After the beginning of the war, we published two articles, the first explaining why we expect wartime to be transition time, and the second describing the financial sector's role in such a transition. Did the price shocks of fossil fuels, caused by the Russian invasion of Ukaraine in 2022, play out to be the catalyst that accelerated the transition? The picture is mixed; there is backlash for sure, but also signs of the transition taking off.
Backlash of the system
At first sight, from a transition perspective, the picture does not seem too rosy. Having to switch from Russian oil and gas meant for many European countries soaring energy prices and tight energy supply. This caused the share of coal in the global energy mix to rise again, leading to higher carbon emissions. In addition, substitution from fossil to renewable energy was limited, with Russian fossil fuel being replaced by, for instance, American, Saudi Arabian or Norwegian oil and gas. Partly because of this, 2022 became a year of record greenhouse gas emissions, with a rise of 1% globally, while carbon emissions should decline by 7% to get on track with the Paris agreement. Also, it was a banner year for the oil and gas majors: record profits and plenty of money to (continue to) invest in fossil energy exploration. And to top this off, government subsidies on fossil energy consumption doubled.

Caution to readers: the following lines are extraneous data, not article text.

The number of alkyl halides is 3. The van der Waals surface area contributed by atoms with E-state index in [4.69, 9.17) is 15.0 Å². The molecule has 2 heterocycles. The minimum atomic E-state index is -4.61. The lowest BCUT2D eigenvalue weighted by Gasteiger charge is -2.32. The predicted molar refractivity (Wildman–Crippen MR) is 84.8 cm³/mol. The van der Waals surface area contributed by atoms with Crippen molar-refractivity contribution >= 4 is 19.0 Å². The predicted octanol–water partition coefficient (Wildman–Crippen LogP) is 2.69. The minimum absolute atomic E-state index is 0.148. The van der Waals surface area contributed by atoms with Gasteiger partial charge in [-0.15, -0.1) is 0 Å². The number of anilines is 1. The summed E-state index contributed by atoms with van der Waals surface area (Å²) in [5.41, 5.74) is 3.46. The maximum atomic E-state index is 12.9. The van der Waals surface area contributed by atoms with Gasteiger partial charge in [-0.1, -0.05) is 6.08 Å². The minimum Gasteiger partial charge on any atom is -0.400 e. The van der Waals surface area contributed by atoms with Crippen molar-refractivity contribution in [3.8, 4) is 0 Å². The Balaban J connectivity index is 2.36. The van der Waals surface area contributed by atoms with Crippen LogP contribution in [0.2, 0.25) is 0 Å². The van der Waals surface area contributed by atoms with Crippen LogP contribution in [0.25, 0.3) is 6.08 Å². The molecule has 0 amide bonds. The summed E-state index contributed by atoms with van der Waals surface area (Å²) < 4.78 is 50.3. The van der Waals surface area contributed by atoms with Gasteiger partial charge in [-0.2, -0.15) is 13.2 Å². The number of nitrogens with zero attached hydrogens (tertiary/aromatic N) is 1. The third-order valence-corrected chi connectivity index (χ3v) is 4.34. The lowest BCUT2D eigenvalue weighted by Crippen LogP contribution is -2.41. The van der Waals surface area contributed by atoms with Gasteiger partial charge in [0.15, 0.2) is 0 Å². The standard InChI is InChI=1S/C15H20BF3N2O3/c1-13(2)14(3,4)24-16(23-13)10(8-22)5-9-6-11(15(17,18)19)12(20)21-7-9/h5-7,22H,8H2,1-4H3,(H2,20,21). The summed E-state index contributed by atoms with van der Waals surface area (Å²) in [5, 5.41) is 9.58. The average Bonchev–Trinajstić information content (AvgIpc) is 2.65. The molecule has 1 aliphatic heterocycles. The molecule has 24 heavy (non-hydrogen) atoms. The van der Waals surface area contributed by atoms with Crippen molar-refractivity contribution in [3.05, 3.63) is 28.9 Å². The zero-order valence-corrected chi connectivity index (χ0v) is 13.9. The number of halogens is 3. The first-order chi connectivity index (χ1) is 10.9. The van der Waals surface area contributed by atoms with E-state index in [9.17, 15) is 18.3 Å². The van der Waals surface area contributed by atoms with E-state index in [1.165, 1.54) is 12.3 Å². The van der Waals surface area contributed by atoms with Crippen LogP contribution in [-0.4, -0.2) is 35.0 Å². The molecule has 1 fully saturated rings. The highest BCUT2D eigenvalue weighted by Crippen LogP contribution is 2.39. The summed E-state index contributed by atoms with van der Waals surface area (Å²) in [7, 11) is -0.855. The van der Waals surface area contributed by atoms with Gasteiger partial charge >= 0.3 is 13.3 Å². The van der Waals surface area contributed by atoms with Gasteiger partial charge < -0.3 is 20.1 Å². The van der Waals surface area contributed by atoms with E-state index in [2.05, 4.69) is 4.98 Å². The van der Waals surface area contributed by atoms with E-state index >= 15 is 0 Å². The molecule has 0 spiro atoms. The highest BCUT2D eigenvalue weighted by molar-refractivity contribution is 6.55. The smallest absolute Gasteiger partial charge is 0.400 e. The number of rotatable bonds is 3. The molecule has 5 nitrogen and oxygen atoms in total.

However damaging to the energy transition, these reactions are very understandable: the usual first reaction when shocks hit a society is to preserve the status quo and not to forget to save lower incomes from energy poverty.
First transition signs
Is there no reason for optimism, then? We should not let the foggy reality of a transition blind us. Because, less visible, the global economy declined some 2% in energy intensity last year. In Europe, the decline was particularly steep at almost 10% (with natural gas use even falling 12%).
This short-term ‘success’ was a combination of policies directed at reducing energy demand and behaviour by energy consumers. Even though supported by an array of measures, differing per country - such as mandatory limits on air conditioning in office buildings and mandatory turning off lights at night in shops and offices), the higher prices generally led to a more conscious use of energy. There is, therefore, no relation between measures taken (voluntary, obligatory and per sector) and resulting energy use reductions1. Apart from the relatively mild Fall, behavioural effects induced by higher prices seem to be the best explanation for the decline in energy intensity.
Further proof of the crucial role of price incentives in the energy transition are the increased price of emission allowances in Europe (EU-ETS). In February 2023, they rose for the first time to above EUR 100. Since 2021, the price has been structurally higher than in the years before, driven by changes in the setup (fewer carbon allowances). New rules agreed in December 2022 and in the process of being ratified, which will effectively see emissions allowed under the scheme fall to zero by 2039, are the long-term structural bullish driver of this market.